Scone

Warm scones served with a rich clotted cream, jam and tea: it doesn’t get more British than this! This combination is know as cream tea and is typically served around 4pm at tea time, especially in southwest England where cream teas originate from.

What really makes this tea time treat for me is the clotted cream! Clotted cream is a very thick cream, so dense that it almost turns into butter (hence the colour). I’m usually quite sparing when using butter on bread, but not in this case! There has to be a nice layer of clotted cream on each scone before the jam is added. I had just made a strawberry jam, so this was the perfect opportunity to try out these scones and the clotted cream (as you can tell, I’m more excited about the clotted cream than the scones!

Both the scones and clotted cream are surprisingly easy to make, once you know the tricks which I’ll tell you. The clotted cream needs to be prepared in advance as it needs to cook overnight in the oven, but the scones only take 30 min from start to end to prepare.

The scones recipe is from the BBC.

Clotted-cream-with-spoon

scooped-clotted-cream

Easy British scones and homemade clotted cream
 
Prep time
Cook time
Total
 
Serves: 4
Ingredients
For the scones:
  • 350g flour, plus more for dusting
  • ¼ tsp salt
  • 3 tsp baking powder
  • 85 g butter, cut into cubes
  • 3 tbsp caster sugar
  • 175 ml milk
  • 1 tsp vanilla extract
  • a squeeze of lemon juice
  • beaten egg, to glaze
For the clotted cream:
  • 1 litre full-fat cream (not pasteurised! Very important!)
Instructions
For the scones:
  1. Heat oven to 220°C. Tip the flour into a large bowl with the salt and baking powder, then mix. Add the butter, then rub in with your fingers until the mix looks like fine crumbs. Stir in the sugar.
  2. Put the milk into a jug and heat in the microwave for about 30 secs until warm, but not hot. Add the vanilla and lemon juice, then set aside for a moment. Put a baking sheet in the oven.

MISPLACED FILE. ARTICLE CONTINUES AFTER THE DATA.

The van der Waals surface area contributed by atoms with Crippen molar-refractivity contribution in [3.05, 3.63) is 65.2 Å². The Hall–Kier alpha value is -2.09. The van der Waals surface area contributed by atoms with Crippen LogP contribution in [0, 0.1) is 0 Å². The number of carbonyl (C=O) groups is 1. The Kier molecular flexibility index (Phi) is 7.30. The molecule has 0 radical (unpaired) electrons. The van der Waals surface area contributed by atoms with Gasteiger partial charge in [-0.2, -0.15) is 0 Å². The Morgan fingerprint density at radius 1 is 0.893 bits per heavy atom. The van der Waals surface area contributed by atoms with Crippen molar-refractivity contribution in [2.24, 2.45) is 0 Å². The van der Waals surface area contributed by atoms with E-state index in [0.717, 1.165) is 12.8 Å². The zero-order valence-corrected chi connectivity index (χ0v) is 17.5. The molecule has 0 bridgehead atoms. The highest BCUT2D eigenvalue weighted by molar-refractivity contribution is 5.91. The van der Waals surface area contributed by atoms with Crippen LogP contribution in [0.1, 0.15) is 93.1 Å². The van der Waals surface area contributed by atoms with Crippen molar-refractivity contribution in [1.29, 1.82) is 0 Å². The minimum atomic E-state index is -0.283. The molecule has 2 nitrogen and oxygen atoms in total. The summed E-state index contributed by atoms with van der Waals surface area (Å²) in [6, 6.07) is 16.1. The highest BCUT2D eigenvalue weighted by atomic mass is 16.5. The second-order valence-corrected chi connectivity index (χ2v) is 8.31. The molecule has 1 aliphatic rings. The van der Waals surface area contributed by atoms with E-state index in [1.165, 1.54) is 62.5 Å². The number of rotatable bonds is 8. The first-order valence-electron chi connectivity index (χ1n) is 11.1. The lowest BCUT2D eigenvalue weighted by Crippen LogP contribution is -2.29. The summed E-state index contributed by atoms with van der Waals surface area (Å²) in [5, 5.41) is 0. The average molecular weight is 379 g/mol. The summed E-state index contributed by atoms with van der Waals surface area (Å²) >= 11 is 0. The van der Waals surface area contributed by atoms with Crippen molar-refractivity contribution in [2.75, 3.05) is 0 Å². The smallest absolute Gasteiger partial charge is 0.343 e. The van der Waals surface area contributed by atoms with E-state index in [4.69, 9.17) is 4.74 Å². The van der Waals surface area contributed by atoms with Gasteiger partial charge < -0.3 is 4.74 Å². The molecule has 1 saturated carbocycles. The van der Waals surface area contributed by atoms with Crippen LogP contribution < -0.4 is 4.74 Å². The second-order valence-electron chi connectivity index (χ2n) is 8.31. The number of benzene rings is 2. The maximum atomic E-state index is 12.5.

3. Make a well in the dry mix, then add the liquid and combine it quickly with a cutlery knife – it will seem pretty wet at first. Scatter some flour onto the work surface and tip the dough out. Dredge the dough and your hands with a little more flour, then fold the dough over 2-3 times until it’s a little smoother. Pat into a round about 4cm deep.
  4. Take a 5cm cutter (smooth-edged cutters tend to cut more cleanly, giving a better rise) and dip it into some flour. Plunge into the dough, then repeat until you have four scones. By this point you’ll probably need to press what’s left of the dough back into a round to cut out another four. Brush the tops with beaten egg, then carefully place onto the hot baking tray.
  5. Bake for 10 mins until risen and golden on the top. Eat just warm or cold on the day of baking, generously topped with jam and clotted cream.
  6. If freezing, freeze once cool. Defrost, then put in a low oven (about 160C) for a few mins to refresh.
For the clotted cream:
  1. Pre-heat the oven to 80°C.
  2. Pour the cream into an oven-proof dish. It should come up to 3-7cm on the site.
  3. Place the dish uncovered in the oven and let bake for 12h (overnight for instance).
  4. Remove the dish from the oven and set to cool. Then cover and refrigerate.
  5. The next morning scoop the thickened cream into a jar or jars, cover and put back into the fridge. As simple as that!
Notes
Tip:
For the clotted cream, verify that your oven is indeed 80°C hot. You can do this by placing a thermometer in your oven. My clotted cream failed twice before I realised that my oven was overshooting the temperature at times by more than 20°C, which made the cream curdle. If in doubt, better baking the cream on a lower heat

 Clotted cream and scones

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One comment

  • Norma Jean Sprouffske 15 October 2015   Reply →

    The photographs and recipes look and sound so enticing. What a wonderful resource you have created. It has been fun to watch this site develop over time. . . . And the recipes . . .

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